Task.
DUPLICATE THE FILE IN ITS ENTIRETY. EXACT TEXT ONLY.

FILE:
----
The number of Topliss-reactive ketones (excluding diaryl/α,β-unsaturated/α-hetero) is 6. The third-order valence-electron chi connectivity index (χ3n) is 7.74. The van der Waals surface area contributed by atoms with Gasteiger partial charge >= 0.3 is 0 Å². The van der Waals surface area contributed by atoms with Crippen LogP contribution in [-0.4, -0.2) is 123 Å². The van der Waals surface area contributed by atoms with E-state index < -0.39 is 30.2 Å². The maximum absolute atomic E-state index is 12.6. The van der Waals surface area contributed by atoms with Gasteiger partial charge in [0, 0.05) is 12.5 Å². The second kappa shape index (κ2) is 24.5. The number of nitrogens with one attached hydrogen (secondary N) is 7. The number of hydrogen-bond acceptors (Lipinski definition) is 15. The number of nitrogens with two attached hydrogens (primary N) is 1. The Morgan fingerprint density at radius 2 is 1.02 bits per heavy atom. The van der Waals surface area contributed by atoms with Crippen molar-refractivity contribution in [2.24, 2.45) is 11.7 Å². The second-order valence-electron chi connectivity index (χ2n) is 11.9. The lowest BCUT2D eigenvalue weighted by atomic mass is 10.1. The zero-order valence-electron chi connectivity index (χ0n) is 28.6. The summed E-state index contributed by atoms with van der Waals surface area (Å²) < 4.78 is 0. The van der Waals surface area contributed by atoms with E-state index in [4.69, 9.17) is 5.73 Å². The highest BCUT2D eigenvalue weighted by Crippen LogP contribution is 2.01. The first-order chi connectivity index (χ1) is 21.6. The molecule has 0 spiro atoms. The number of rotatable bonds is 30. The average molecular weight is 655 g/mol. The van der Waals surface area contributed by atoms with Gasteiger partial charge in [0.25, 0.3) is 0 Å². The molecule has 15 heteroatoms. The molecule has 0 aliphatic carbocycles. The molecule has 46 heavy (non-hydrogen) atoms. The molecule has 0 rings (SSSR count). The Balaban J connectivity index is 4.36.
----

The number of Topliss-reactive ketones (excluding diaryl/α,β-unsaturated/α-hetero) is 6. The third-order valence-electron chi connectivity index (χ3n) is 7.74. The van der Waals surface area contributed by atoms with Gasteiger partial charge >= 0.3 is 0 Å². The van der Waals surface area contributed by atoms with Crippen LogP contribution in [-0.4, -0.2) is 123 Å². The van der Waals surface area contributed by atoms with E-state index < -0.39 is 30.2 Å². The maximum absolute atomic E-state index is 12.6. The van der Waals surface area contributed by atoms with Gasteiger partial charge in [0, 0.05) is 12.5 Å². The second kappa shape index (κ2) is 24.5. The number of nitrogens with one attached hydrogen (secondary N) is 7. The number of hydrogen-bond acceptors (Lipinski definition) is 15. The number of nitrogens with two attached hydrogens (primary N) is 1. The Morgan fingerprint density at radius 2 is 1.02 bits per heavy atom. The van der Waals surface area contributed by atoms with Crippen molar-refractivity contribution in [2.24, 2.45) is 11.7 Å². The second-order valence-electron chi connectivity index (χ2n) is 11.9. The lowest BCUT2D eigenvalue weighted by atomic mass is 10.1. The zero-order valence-electron chi connectivity index (χ0n) is 28.6. The summed E-state index contributed by atoms with van der Waals surface area (Å²) < 4.78 is 0. The van der Waals surface area contributed by atoms with E-state index in [4.69, 9.17) is 5.73 Å². The highest BCUT2D eigenvalue weighted by Crippen LogP contribution is 2.01. The first-order chi connectivity index (χ1) is 21.6. The molecule has 0 spiro atoms. The number of rotatable bonds is 30. The average molecular weight is 655 g/mol. The van der Waals surface area contributed by atoms with Gasteiger partial charge in [0.25, 0.3) is 0 Å². The molecule has 15 heteroatoms. The molecule has 0 aliphatic carbocycles. The molecule has 46 heavy (non-hydrogen) atoms. The molecule has 0 rings (SSSR count). The Balaban J connectivity index is 4.36.